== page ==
You will find Museum De Proefkolonie in Frederiksoord, the first ‘trial colony’ of the Maatschappij van Weldadigheid founded by Johannes van den Bosch. Around two hundred years ago, this General was a Member of Parliament, Minister of State and King Willem I’s confidant. This visionary idealist believed in the makeable society and had an ambitious plan to end the impoverishment in the cities after Napoleon’s departure from our country. The core of his solution consisted of offering accommodation, work, education and care within newly established agricultural colonies in Drenthe.


Are you wondering whether you have any ancestors in the colonies? Then take a look at

A hundred years ahead of national developments


A total of 52 houses were ready in Frederiksoord for the first needy families from Holland in no time at all. They travelled to Blokzijl by sailing boat and then continued on to Drenthe either on an ox cart or on foot. More subsequently followed in the Wilhelminaoord, Willemsoord and Boschoord areas, as well as Wortel in Belgium. There were, for example, schools, a soup kitchen, a spinning mill. Education and health insurance membership were compulsory, which actually meant the colonies were some hundred years ahead of the national developments. And what happened to those who didn’t abide by the rules? They would be ‘banished’ to the forced colonies in Veenhuizen, Ommerschans or Merksplas in Belgium.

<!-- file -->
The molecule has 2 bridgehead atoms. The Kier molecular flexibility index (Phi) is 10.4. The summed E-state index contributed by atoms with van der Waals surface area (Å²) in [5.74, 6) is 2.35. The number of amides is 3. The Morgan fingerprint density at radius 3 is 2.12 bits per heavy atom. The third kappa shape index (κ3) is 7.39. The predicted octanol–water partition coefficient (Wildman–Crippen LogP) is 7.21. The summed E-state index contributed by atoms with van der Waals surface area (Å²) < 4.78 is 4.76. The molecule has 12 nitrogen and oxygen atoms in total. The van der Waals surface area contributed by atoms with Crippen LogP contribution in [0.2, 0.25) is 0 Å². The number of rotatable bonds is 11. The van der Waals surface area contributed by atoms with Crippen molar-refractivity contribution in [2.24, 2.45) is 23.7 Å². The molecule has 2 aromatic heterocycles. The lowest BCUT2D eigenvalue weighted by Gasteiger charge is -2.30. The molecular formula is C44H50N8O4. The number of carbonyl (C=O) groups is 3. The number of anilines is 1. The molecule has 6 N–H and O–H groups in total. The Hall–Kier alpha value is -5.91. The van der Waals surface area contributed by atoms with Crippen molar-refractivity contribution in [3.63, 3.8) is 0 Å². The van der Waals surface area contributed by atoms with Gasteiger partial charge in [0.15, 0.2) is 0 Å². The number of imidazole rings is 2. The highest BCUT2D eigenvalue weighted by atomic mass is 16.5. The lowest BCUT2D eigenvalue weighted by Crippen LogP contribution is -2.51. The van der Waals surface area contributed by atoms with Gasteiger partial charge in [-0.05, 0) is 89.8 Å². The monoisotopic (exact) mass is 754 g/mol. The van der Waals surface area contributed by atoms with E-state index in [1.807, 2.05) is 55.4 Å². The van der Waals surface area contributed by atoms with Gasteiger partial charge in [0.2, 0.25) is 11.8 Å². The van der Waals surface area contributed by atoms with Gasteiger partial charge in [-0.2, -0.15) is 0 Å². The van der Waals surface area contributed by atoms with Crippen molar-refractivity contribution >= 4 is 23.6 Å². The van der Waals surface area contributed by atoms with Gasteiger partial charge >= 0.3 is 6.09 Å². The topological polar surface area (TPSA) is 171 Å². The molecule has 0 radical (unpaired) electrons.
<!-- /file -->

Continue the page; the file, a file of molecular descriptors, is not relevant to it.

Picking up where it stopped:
And that’s how approximately 80,000 people were moved to the Drenthe countryside during the 1818-1921 period, now with an estimated one million descendants.



The Frederiksoord, Willemsoord, Wilhelminaoord, Veenhuizen, Ommerschans, Wortel and Merkplas colonies have been nominated to UNESCO in Paris for the World Heritage status.